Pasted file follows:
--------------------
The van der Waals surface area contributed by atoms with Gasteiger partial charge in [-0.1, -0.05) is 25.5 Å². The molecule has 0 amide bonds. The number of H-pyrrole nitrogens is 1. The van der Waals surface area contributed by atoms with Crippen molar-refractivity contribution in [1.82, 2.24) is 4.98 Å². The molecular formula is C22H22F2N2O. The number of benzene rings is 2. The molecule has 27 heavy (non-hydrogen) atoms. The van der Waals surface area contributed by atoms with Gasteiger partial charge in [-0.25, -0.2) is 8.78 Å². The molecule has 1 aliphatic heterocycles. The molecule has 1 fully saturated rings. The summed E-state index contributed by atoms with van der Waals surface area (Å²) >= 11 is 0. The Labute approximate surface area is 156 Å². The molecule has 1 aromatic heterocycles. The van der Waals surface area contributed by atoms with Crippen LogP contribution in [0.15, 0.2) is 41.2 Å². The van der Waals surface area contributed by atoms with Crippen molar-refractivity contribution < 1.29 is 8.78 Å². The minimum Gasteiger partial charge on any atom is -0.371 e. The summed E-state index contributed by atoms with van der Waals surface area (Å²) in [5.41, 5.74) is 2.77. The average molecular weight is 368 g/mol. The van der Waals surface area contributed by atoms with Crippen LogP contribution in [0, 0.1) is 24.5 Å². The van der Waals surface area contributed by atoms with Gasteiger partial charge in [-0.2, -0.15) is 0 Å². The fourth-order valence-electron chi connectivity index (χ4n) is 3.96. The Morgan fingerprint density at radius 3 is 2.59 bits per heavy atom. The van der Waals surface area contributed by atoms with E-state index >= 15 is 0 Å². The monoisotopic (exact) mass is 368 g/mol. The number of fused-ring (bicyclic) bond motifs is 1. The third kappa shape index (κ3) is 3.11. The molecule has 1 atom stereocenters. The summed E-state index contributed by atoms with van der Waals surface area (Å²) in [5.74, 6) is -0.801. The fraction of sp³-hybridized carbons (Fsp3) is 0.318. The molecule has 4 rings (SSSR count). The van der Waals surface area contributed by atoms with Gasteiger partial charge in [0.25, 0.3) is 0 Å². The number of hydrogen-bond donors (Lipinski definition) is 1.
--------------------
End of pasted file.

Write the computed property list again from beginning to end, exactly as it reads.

The van der Waals surface area contributed by atoms with Gasteiger partial charge in [-0.1, -0.05) is 25.5 Å². The molecule has 0 amide bonds. The number of H-pyrrole nitrogens is 1. The van der Waals surface area contributed by atoms with Crippen molar-refractivity contribution in [1.82, 2.24) is 4.98 Å². The molecular formula is C22H22F2N2O. The number of benzene rings is 2. The molecule has 27 heavy (non-hydrogen) atoms. The van der Waals surface area contributed by atoms with Gasteiger partial charge in [-0.25, -0.2) is 8.78 Å². The molecule has 1 aliphatic heterocycles. The molecule has 1 fully saturated rings. The summed E-state index contributed by atoms with van der Waals surface area (Å²) >= 11 is 0. The Labute approximate surface area is 156 Å². The molecule has 1 aromatic heterocycles. The van der Waals surface area contributed by atoms with Crippen LogP contribution in [0.15, 0.2) is 41.2 Å². The van der Waals surface area contributed by atoms with Crippen molar-refractivity contribution < 1.29 is 8.78 Å². The minimum Gasteiger partial charge on any atom is -0.371 e. The summed E-state index contributed by atoms with van der Waals surface area (Å²) in [5.41, 5.74) is 2.77. The average molecular weight is 368 g/mol. The van der Waals surface area contributed by atoms with Crippen LogP contribution in [0, 0.1) is 24.5 Å². The van der Waals surface area contributed by atoms with Gasteiger partial charge in [-0.2, -0.15) is 0 Å². The fourth-order valence-electron chi connectivity index (χ4n) is 3.96. The Morgan fingerprint density at radius 3 is 2.59 bits per heavy atom. The van der Waals surface area contributed by atoms with E-state index >= 15 is 0 Å². The monoisotopic (exact) mass is 368 g/mol. The number of fused-ring (bicyclic) bond motifs is 1. The third kappa shape index (κ3) is 3.11. The molecule has 1 atom stereocenters. The summed E-state index contributed by atoms with van der Waals surface area (Å²) in [5.74, 6) is -0.801. The fraction of sp³-hybridized carbons (Fsp3) is 0.318. The molecule has 4 rings (SSSR count). The van der Waals surface area contributed by atoms with Gasteiger partial charge in [0.25, 0.3) is 0 Å². The number of hydrogen-bond donors (Lipinski definition) is 1.